Flexible working at McLaren Applied gives me the chance to leave work at three o'clock in the afternoon four days a week so I can be on time for the school run. Then, on the one day a week when I work later, my wife works from home and is responsible for the school run.
For four days of every week there are big chunks blocked out in my calendar in the second half of the afternoon. When colleagues see me eager to leave work as the clock is about to strike three, it’s not because I’m disinterested or not enjoying the task at hand. I’m just keen to ensure I pick the kids up on time and ready for their extra-curricular activities.
Q: How did working part-time at McLaren Applied become a reality?
I was very clear in my interview that I could only work on a part-time basis and McLaren Applied were flexible in accommodating that based on my family’s needs. I could justify this request as I had been part-time at my previous company for eight years. I was able to demonstrate everything I had achieved while working part-time and prove that I could meet the requirements of the role at McLaren Applied.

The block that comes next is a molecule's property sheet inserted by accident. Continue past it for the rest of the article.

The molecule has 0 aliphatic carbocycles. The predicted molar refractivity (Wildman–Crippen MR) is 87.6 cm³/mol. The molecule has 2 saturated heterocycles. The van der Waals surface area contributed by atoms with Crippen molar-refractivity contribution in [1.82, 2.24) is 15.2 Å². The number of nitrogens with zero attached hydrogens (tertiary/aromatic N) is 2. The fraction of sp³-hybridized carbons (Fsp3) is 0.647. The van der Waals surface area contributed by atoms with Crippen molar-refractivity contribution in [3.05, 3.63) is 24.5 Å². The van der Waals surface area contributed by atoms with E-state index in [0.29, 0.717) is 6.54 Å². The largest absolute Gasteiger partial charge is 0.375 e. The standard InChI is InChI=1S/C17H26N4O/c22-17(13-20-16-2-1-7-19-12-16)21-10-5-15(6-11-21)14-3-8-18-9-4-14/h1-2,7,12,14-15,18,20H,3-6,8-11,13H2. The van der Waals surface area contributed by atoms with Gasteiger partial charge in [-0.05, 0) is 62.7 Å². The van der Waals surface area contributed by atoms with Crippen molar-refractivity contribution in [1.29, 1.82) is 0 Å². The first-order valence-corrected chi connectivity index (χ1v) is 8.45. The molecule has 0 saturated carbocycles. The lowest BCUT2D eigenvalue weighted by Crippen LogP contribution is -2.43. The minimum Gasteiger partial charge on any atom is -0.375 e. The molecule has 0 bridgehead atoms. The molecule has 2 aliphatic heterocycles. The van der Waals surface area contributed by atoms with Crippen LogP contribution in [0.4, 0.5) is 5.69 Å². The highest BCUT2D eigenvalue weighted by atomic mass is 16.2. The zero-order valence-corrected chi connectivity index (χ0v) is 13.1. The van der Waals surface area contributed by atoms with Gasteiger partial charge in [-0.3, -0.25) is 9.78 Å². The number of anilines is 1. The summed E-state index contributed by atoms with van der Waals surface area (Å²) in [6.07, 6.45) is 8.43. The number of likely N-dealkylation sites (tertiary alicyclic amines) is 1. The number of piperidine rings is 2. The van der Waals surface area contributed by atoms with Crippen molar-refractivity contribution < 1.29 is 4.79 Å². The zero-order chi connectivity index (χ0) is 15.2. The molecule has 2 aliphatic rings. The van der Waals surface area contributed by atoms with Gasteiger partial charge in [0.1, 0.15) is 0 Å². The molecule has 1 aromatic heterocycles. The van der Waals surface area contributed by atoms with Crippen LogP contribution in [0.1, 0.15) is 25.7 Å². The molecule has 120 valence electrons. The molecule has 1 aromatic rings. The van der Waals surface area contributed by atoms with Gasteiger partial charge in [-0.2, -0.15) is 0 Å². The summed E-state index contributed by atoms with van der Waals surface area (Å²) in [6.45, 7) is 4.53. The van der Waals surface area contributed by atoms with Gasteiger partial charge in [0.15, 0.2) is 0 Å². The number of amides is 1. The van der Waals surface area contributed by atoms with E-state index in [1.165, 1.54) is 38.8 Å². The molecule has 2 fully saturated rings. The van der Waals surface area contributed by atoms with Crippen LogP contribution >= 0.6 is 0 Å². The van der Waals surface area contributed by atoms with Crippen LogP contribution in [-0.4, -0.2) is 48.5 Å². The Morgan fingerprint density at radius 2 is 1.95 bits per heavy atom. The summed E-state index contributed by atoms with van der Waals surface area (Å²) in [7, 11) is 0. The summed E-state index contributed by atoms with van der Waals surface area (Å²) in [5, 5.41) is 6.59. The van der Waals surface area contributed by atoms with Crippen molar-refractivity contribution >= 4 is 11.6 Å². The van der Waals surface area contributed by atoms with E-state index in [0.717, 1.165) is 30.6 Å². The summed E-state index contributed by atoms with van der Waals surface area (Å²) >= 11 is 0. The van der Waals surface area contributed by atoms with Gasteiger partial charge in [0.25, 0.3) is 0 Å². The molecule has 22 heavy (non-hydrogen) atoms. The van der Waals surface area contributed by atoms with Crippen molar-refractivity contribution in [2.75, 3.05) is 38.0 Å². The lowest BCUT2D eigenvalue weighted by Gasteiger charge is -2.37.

I’m proof that it is possible to achieve an excellent work-life balance at McLaren Applied. It certainly takes some compromise on both sides, but it’s more than achievable. The key is flexibility. McLaren Applied helps you by being flexible. This might be with regard to working hours or location. For example, I’ve never been told I cannot go home at a particular time or that a meeting is more important than my kids.
Q: What attracted you to McLaren Applied?
You don’t get bored! It comes down to a combination of the brand and the variety of projects we work on. I wanted to experience new things and that’s something McLaren Applied encourages. I’ve also got several friends who joined the company and they were very complimentary about all the projects they were working on. Since joining, I can see why!
There is plenty of opportunity to move around within the company. The diverse and varied nature of the work not only motivates me, but also my team. McLaren Applied is about so much more than motorsport, it’s possible to develop and grow while working on projects across the business units, from health to public transport.